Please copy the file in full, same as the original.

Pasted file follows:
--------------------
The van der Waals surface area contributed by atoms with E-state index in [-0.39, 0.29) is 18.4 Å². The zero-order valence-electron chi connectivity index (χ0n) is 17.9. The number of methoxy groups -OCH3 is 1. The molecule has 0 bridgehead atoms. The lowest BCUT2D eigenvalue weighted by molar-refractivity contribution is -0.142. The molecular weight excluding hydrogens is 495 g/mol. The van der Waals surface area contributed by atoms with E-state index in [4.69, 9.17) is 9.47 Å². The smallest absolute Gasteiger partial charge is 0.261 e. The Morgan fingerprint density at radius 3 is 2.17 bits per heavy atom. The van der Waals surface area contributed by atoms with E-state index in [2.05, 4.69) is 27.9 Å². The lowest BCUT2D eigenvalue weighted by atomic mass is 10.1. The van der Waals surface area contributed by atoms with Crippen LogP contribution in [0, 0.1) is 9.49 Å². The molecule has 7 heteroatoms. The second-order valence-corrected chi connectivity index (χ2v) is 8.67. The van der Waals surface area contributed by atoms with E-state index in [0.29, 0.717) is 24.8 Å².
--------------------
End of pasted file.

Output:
The van der Waals surface area contributed by atoms with E-state index in [-0.39, 0.29) is 18.4 Å². The zero-order valence-electron chi connectivity index (χ0n) is 17.9. The number of methoxy groups -OCH3 is 1. The molecule has 0 bridgehead atoms. The lowest BCUT2D eigenvalue weighted by molar-refractivity contribution is -0.142. The molecular weight excluding hydrogens is 495 g/mol. The van der Waals surface area contributed by atoms with E-state index in [4.69, 9.17) is 9.47 Å². The smallest absolute Gasteiger partial charge is 0.261 e. The Morgan fingerprint density at radius 3 is 2.17 bits per heavy atom. The van der Waals surface area contributed by atoms with E-state index in [2.05, 4.69) is 27.9 Å². The lowest BCUT2D eigenvalue weighted by atomic mass is 10.1. The van der Waals surface area contributed by atoms with Crippen LogP contribution in [0, 0.1) is 9.49 Å². The molecule has 7 heteroatoms. The second-order valence-corrected chi connectivity index (χ2v) is 8.67. The van der Waals surface area contributed by atoms with E-state index in [0.29, 0.717) is 24.8 Å².